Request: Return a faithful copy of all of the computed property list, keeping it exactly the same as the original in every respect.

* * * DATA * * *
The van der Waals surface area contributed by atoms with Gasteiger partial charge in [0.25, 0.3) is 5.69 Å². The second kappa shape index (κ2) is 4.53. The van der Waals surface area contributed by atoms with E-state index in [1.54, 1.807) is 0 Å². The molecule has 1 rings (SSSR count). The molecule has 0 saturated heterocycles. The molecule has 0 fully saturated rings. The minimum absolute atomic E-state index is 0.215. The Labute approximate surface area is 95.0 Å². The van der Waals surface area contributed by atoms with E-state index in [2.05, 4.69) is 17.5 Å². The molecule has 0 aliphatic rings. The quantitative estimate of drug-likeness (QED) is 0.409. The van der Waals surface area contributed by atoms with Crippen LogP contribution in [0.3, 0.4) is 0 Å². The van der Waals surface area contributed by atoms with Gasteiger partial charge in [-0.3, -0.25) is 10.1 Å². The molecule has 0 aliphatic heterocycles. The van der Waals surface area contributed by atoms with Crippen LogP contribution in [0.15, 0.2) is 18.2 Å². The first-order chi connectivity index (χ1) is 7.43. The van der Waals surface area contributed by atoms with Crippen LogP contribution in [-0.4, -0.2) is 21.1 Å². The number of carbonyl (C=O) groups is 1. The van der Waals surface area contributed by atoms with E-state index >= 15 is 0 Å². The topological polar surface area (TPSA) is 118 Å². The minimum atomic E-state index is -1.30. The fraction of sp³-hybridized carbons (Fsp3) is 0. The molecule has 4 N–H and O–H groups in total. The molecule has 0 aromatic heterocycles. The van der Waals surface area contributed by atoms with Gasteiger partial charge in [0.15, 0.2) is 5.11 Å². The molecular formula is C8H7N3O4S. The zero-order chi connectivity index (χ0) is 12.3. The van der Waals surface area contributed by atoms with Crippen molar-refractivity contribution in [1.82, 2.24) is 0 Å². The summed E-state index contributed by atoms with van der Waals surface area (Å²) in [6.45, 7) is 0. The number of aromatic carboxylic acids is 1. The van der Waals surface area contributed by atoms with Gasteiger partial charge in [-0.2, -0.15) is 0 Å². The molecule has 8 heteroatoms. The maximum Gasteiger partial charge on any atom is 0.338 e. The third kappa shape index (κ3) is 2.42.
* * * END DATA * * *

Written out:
The van der Waals surface area contributed by atoms with Gasteiger partial charge in [0.25, 0.3) is 5.69 Å². The second kappa shape index (κ2) is 4.53. The van der Waals surface area contributed by atoms with E-state index in [1.54, 1.807) is 0 Å². The molecule has 1 rings (SSSR count). The molecule has 0 saturated heterocycles. The molecule has 0 fully saturated rings. The minimum absolute atomic E-state index is 0.215. The Labute approximate surface area is 95.0 Å². The van der Waals surface area contributed by atoms with E-state index in [2.05, 4.69) is 17.5 Å². The molecule has 0 aliphatic rings. The quantitative estimate of drug-likeness (QED) is 0.409. The van der Waals surface area contributed by atoms with Crippen LogP contribution in [0.3, 0.4) is 0 Å². The van der Waals surface area contributed by atoms with Gasteiger partial charge in [-0.3, -0.25) is 10.1 Å². The molecule has 0 aliphatic heterocycles. The van der Waals surface area contributed by atoms with Crippen LogP contribution in [0.15, 0.2) is 18.2 Å². The first-order chi connectivity index (χ1) is 7.43. The van der Waals surface area contributed by atoms with Crippen LogP contribution in [-0.4, -0.2) is 21.1 Å². The number of carbonyl (C=O) groups is 1. The van der Waals surface area contributed by atoms with E-state index >= 15 is 0 Å². The topological polar surface area (TPSA) is 118 Å². The minimum atomic E-state index is -1.30. The fraction of sp³-hybridized carbons (Fsp3) is 0. The molecule has 4 N–H and O–H groups in total. The molecule has 0 aromatic heterocycles. The van der Waals surface area contributed by atoms with Gasteiger partial charge in [0.15, 0.2) is 5.11 Å². The molecular formula is C8H7N3O4S. The zero-order chi connectivity index (χ0) is 12.3. The van der Waals surface area contributed by atoms with Crippen molar-refractivity contribution in [1.82, 2.24) is 0 Å². The summed E-state index contributed by atoms with van der Waals surface area (Å²) in [6.45, 7) is 0. The number of aromatic carboxylic acids is 1. The van der Waals surface area contributed by atoms with Gasteiger partial charge in [-0.2, -0.15) is 0 Å². The molecule has 8 heteroatoms. The maximum Gasteiger partial charge on any atom is 0.338 e. The third kappa shape index (κ3) is 2.42.